The Financial Services Authority will face MPs in December after a cross-party parliamentary group tasked with investigating banks mis-selling derivatives has called for a re-examindation of the regulator's agreement with the banks.

Sources tell IBTimes UK that the meeting will take place in the Thatcher Room, Portcullis House on 13th December 2012 from 1200 to 1300 GMT, solely to discuss the mis-selling derivatives scandal, the subsequent agreement with the banks and 'far redress' for some 40,000 products that have possibly been mis-sold.

However, it has not yet been revealed which FSA executives will be questioned.

So far, discussions over this subject at various Committee hearings have been embedded with other discussions with expert witnesses, banking chiefs and regulators.

However, in October this year, Conservative MP Guto Bebb officially set up a group of influential cross-party MPs to form a parliamentary group to investigate the mis-selling of interest rate hedging products by UK banks to small-to-medium enterprises (SME) and since then the discussion between Parliament and the regulator has stepped up.

The All-Party Mis-Selling Group (APMG) has won the support of about 50 MPs from across the political spectrum who have signed up. It is indicative of the level of concern over the scope and scale of damage that mis-selling derivatives has caused for SMEs and the wider economy.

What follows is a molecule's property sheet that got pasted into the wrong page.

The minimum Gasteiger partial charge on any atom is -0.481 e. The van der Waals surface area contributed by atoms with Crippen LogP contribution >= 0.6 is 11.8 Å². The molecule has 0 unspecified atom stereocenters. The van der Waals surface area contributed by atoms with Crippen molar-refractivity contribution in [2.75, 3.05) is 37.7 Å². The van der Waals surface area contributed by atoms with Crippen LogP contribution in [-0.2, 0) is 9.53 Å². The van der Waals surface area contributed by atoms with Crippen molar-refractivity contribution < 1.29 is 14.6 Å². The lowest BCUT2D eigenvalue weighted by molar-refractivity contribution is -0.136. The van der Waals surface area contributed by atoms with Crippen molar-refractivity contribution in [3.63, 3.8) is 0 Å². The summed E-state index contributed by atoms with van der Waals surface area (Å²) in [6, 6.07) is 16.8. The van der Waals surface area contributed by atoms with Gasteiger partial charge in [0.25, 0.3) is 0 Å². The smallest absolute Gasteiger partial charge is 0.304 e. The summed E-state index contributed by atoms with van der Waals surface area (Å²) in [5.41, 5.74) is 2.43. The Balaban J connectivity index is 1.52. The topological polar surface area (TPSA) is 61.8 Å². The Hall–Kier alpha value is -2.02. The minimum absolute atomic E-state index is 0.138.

"That 50 MPs from across the political divide have already joined the group is testament to the serious concerns in parliament about the problems that swaps are still causing SMEs despite the acceptance from banks that mis-selling took place," said Bebb, who is the groups' chairman.

"While the FSA has recognised the scandalous way SMEs have been treated by the banks, there are genuine concerns from thousands of business owners that the redress scheme fails the independence test and is moving far too slowly to save some business owners from the financial ruin caused by swaps. Our new cross-party group will focus our energy on securing justice for small business owners and making sure that the banks are never able to cause this kind of harm again by reckless sales practices," he added.

The FSA announced on 29 June that it had banned HSBC, Barclays, Lloyds and RBS from selling IRSAs in the future but its subsequent agreement with the banks has caused outcry among business owners, market participants and politicians.

The agreement allows the banks, with the help on an independent reviewer that the banks also appoints, to investigate the 40,000 IRSAs sold to determine if mis-selling occurred. The banks are also in charge of deciding whether compensation is due and also the scale of redress.

However, there is no deadline for any of the investigations or a scale of compensation within the FSA and banks' agreement.

The FSA has declined to comment and appropriate representatives at Parliament were not immediately available to comment by the time IBTimes UK published this article.